Russia set to put dead whistleblower on trial

In this Nov. 30, 2009, file photo a portrait of lawyer Sergei Magnitsky is held by his mother Nataliya Magnitskaya, as she speaks during an interview with the AP in Moscow. AP

MOSCOW Russia's Interior Ministry is preparing to bring criminal charges against U.S.-born investor Bill Browder, the latest turn in a feud which has led to U.S. sanctions against some Russian officials, a Russian ban on adoptions of Russian children by Americans, and the upcoming trial of a dead man.

The dead man is Sergei Magnitsky, a lawyer who worked for Browder's Hermitage Capital, once a minority shareholder in the state-controlled gas giant, Gazprom.

Magnitsky died in jail in 2009 after his pancreatitis went untreated. The Russian presidential council on human rights said in a 2011 report that Magnitsky had been repeatedly beaten and deliberately denied medical treatment. The lawyer's death became a litmus test for the Russian government's commitment to the rule of law: no one has yet been found responsible for his killing.

Magnitsky and Browder are due to be put on trial next week for tax evasion.

Russia's top court ruled in August 2011 that posthumous trials are allowed, with the intention of letting relatives clear their loved ones' names. In Magnitsky's case, prosecutors re-filed charges although family members said they didn't want another trial.

Human rights groups have condemned the trial as glaring instance of judicial abuse, graft and blurred boundaries between the state and organized crime that have plagued Russia under President Vladimir Putin.

"The trial of a deceased person and the forcible involvement of his relatives is a dangerous precedent that would open a whole new chapter in Russia's worsening human rights record," Amnesty International said in a recent statement.

Browder, a British citizen, has been barred from Russia since 2005 as a security threat as Russian officials put it. He has campaigned to bring those responsible for Magnitsky's death to justice.

Mikhail Alexandrov from the Interior Ministry's Investigative Department said Tuesday there is sufficient evidence to charge Browder with misappropriation for allegedly using subsidiaries to amass a 3 billion rubles stake in Gazprom between 2001 to 2004. Until 2005, foreign investors were not allowed to hold more than 9 percent of Gazprom shares.

"We're talking about not only personal enrichment with the violation of Russian laws by illegally buying up stocks in strategically important gas monopolist Gazprom, but it's about intending to impose their own rules on that company."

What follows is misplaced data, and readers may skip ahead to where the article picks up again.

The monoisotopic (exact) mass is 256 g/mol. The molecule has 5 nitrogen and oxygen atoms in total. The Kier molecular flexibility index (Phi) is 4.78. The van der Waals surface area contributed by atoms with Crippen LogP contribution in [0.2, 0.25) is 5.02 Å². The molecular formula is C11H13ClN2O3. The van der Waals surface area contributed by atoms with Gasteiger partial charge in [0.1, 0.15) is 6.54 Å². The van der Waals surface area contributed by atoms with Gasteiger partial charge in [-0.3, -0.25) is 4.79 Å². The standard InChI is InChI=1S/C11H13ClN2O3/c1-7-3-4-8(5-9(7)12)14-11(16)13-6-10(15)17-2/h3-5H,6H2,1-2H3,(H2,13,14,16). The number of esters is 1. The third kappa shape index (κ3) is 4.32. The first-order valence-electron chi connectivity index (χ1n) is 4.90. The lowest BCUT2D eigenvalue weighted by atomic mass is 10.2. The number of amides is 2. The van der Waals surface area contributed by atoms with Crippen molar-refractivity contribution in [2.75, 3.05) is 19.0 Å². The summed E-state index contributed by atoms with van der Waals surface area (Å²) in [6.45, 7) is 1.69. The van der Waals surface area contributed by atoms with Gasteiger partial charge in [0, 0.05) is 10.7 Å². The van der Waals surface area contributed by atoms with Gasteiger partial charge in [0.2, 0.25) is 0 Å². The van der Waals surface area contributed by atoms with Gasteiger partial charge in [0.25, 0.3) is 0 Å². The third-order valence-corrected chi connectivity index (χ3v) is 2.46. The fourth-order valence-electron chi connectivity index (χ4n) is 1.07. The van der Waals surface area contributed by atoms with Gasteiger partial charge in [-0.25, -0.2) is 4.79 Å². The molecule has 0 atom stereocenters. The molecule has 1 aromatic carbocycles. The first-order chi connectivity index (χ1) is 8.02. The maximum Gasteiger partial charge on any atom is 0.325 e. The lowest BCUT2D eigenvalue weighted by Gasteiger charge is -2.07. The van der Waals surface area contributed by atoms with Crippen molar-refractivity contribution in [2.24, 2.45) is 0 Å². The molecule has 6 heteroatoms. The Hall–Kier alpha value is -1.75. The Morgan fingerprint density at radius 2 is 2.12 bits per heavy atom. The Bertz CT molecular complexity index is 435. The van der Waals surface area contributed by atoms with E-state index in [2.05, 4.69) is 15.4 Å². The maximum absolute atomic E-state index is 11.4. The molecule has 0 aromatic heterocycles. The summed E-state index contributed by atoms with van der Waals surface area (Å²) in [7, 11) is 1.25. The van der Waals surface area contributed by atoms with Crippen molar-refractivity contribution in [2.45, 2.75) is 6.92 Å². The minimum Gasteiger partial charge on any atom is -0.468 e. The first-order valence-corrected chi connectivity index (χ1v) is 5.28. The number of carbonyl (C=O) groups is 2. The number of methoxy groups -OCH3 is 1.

Alexandrov also charged that Browder was trying to gain access to the company's financial reports.

Magnitsky alleged in 2008 that organized criminals colluded with corrupt Interior Ministry officials to claim a $230 million tax rebate through illegally obtained subsidiaries of Hermitage Capital, the company of Magnitsky's then-client, London-based investor Bill Browder.

Those same officials had Magnitsky arrested and placed in pre-trial detention. Magnitsky and Browder were accused of evading $16.8 million in taxes.

The so-called Magnitsky Act was passed in the United States in December, targeting the Russian officials — including the head of the Interior Ministry's Investigative Department and senior judges — who had been identified by Browder and his associates as people involved in Magnitsky's death. In retaliation, Russia banned the adoption of Russian children to the United States, sparking protests in Russia and abroad.

Browder, whose Hermitage Capital used to be Russia's largest portfolio investor, told The Associated Press that "purchasing Gazprom shares through derivative structures was entirely legal in Russia and was blessed by both the Russian Federal Securities Commission and Gazprom itself."

"Roughly 35 percent of all Gazprom shares were owned by foreigners through these products," he said.

Browder described the charges as "politically motivated charges in retaliation to my involvement in passing the Magnitsky Act in the U.S. and advocating for similar Magnitsky sanctions in Europe."

Browder no longer has any assets in Russia, and it was unclear what impact a conviction in a Russian court would have.

Browder told the AP that he expects further charges against him to be manufactured "by the Russian government based on an instruction from Putin."

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